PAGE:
The News Editor Of Seattle's The Stranger Threatened by Cops For Photographing. Makes a Great Story
It is not uncommon for police to harass citizens for taking pictures. In fact, if you head over to photography is not a crime you'll find some stories that will make you pretty sad on the inside. Sometimes those stories hit the news, sometimes they don't.
But you can be pretty sure that when a news editor gets harassed for snapping an iPhone pictures, it will be on the news.
According to his news story, Holden was snapping an iPhone picture of some police officers huddling around a young black guy, when he was threatened to leave the scene or get arrested. According to Holden, no other pedestrians were asked to leave.
Holden took a picture of the threatening police officer (shown above) and cycled away. Here is Holden's account of the incident:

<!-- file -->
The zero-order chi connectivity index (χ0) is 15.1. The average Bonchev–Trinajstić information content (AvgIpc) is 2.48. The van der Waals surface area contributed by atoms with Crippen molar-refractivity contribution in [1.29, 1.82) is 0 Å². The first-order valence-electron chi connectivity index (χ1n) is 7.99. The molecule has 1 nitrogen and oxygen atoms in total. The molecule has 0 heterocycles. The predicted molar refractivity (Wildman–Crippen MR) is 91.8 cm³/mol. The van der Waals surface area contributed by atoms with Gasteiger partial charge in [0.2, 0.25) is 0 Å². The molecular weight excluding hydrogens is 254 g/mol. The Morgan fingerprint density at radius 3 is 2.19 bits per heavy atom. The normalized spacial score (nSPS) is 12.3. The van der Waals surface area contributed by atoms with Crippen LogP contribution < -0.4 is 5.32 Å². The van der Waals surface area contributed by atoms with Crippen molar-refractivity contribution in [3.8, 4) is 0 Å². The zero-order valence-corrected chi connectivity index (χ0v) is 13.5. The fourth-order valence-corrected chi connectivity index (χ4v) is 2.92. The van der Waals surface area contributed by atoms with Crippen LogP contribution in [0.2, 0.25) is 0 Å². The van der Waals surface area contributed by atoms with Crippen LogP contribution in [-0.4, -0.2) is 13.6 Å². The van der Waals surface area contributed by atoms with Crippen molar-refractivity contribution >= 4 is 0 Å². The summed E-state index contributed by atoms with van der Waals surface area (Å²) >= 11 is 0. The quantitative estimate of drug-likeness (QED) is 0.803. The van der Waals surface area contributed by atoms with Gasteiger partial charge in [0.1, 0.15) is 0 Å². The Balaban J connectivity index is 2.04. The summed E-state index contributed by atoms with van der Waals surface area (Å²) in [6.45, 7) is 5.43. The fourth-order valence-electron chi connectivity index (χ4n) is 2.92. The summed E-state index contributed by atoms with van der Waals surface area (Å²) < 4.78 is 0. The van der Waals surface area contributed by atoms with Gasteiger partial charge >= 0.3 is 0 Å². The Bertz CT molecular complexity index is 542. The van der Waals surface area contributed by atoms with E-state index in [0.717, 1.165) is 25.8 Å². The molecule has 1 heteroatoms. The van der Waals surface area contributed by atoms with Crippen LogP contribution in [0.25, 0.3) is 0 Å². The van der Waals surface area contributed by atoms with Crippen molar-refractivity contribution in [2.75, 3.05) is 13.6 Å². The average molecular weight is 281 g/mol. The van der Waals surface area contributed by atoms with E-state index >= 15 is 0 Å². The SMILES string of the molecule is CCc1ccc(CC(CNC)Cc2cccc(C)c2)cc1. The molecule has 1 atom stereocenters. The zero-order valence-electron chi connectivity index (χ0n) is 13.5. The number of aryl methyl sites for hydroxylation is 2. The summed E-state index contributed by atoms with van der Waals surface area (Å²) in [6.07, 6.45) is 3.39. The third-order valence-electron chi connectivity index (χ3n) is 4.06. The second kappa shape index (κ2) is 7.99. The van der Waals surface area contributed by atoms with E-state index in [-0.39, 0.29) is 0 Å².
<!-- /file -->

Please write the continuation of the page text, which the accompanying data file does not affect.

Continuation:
"Back to Saulet: "You need to leave or you're coming with me," he said while repeating his arrest threat yet again. Commuters, shoppers, and vagrants were milling about the sidewalk and plaza—some people were passing closer to the center of the police activity than I was—but I was the only one on that busy block told to leave (the guy watching the police and taking their picture). I hadn't tried speaking to the officers or bothering them in any way, I hadn't even identified myself as a reporter, and I was standing on public property. The officers did not accuse me of any offense other than standing there."
Sadly it did not end there. Holden asked a few officers who witnessed the incident who was the commanding officer at the time, and identified himself as a reporter. To that he was answered: "I'm going to come into The Stranger and bother you while you're at work.".
A later follow up with Seattle's King County Sheriff's Department, Sergeant Cindi West, revealed that the force officially thinks that:
"It's a free country, and as long as you have a legal right to be there, you can take a picture. ... in general a person cannot be ordered to stop photographing or to leave property if they have a legal right to be there. Additionally, if a group of people are in an area legally we could not order just one person to leave."
And so that news story was born. Holden is going to file a complaint and follow up on his The Stranger's news column. Would be interesting to see if it yields any effect.
You can read the full account on The Stranger